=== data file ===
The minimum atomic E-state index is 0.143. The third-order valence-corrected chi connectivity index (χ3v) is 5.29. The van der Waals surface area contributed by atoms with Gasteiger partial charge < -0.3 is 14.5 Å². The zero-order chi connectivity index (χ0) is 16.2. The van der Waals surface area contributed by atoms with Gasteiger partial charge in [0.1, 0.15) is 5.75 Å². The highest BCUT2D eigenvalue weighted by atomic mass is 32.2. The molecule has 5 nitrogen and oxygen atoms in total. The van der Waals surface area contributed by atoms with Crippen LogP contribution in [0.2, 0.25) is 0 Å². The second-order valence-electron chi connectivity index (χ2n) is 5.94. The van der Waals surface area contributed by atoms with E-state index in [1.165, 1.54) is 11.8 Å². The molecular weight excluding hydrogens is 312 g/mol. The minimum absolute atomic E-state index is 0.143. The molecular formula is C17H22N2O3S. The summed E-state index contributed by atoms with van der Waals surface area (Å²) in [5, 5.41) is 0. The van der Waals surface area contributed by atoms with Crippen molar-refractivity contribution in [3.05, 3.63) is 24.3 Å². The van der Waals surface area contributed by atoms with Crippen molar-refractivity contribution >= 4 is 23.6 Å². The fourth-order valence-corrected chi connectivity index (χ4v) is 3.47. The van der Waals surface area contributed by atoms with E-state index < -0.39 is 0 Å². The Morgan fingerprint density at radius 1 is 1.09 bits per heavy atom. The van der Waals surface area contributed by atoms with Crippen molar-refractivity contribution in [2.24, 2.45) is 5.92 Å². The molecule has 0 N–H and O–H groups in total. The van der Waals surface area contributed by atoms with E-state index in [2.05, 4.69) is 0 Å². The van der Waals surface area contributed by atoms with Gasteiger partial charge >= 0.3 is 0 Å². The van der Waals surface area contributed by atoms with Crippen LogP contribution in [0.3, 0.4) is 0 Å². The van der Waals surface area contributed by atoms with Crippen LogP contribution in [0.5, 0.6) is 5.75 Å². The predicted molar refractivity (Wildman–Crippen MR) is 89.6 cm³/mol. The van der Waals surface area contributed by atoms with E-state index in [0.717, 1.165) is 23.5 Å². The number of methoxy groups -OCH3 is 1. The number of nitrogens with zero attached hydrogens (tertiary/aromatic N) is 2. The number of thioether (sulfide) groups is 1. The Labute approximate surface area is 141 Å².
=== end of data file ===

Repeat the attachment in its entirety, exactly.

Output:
The minimum atomic E-state index is 0.143. The third-order valence-corrected chi connectivity index (χ3v) is 5.29. The van der Waals surface area contributed by atoms with Gasteiger partial charge < -0.3 is 14.5 Å². The zero-order chi connectivity index (χ0) is 16.2. The van der Waals surface area contributed by atoms with Gasteiger partial charge in [0.1, 0.15) is 5.75 Å². The highest BCUT2D eigenvalue weighted by atomic mass is 32.2. The molecule has 5 nitrogen and oxygen atoms in total. The van der Waals surface area contributed by atoms with Crippen LogP contribution in [0.2, 0.25) is 0 Å². The second-order valence-electron chi connectivity index (χ2n) is 5.94. The van der Waals surface area contributed by atoms with E-state index in [1.165, 1.54) is 11.8 Å². The molecular weight excluding hydrogens is 312 g/mol. The minimum absolute atomic E-state index is 0.143. The molecular formula is C17H22N2O3S. The summed E-state index contributed by atoms with van der Waals surface area (Å²) in [5, 5.41) is 0. The van der Waals surface area contributed by atoms with Crippen molar-refractivity contribution in [3.05, 3.63) is 24.3 Å². The van der Waals surface area contributed by atoms with Crippen molar-refractivity contribution >= 4 is 23.6 Å². The fourth-order valence-corrected chi connectivity index (χ4v) is 3.47. The van der Waals surface area contributed by atoms with E-state index < -0.39 is 0 Å². The Morgan fingerprint density at radius 1 is 1.09 bits per heavy atom. The van der Waals surface area contributed by atoms with Crippen molar-refractivity contribution in [2.24, 2.45) is 5.92 Å². The molecule has 0 N–H and O–H groups in total. The van der Waals surface area contributed by atoms with E-state index in [2.05, 4.69) is 0 Å². The van der Waals surface area contributed by atoms with Gasteiger partial charge >= 0.3 is 0 Å². The van der Waals surface area contributed by atoms with Crippen LogP contribution in [0.3, 0.4) is 0 Å². The van der Waals surface area contributed by atoms with Crippen LogP contribution in [0.5, 0.6) is 5.75 Å². The predicted molar refractivity (Wildman–Crippen MR) is 89.6 cm³/mol. The van der Waals surface area contributed by atoms with E-state index in [0.717, 1.165) is 23.5 Å². The number of methoxy groups -OCH3 is 1. The number of nitrogens with zero attached hydrogens (tertiary/aromatic N) is 2. The number of thioether (sulfide) groups is 1. The Labute approximate surface area is 141 Å².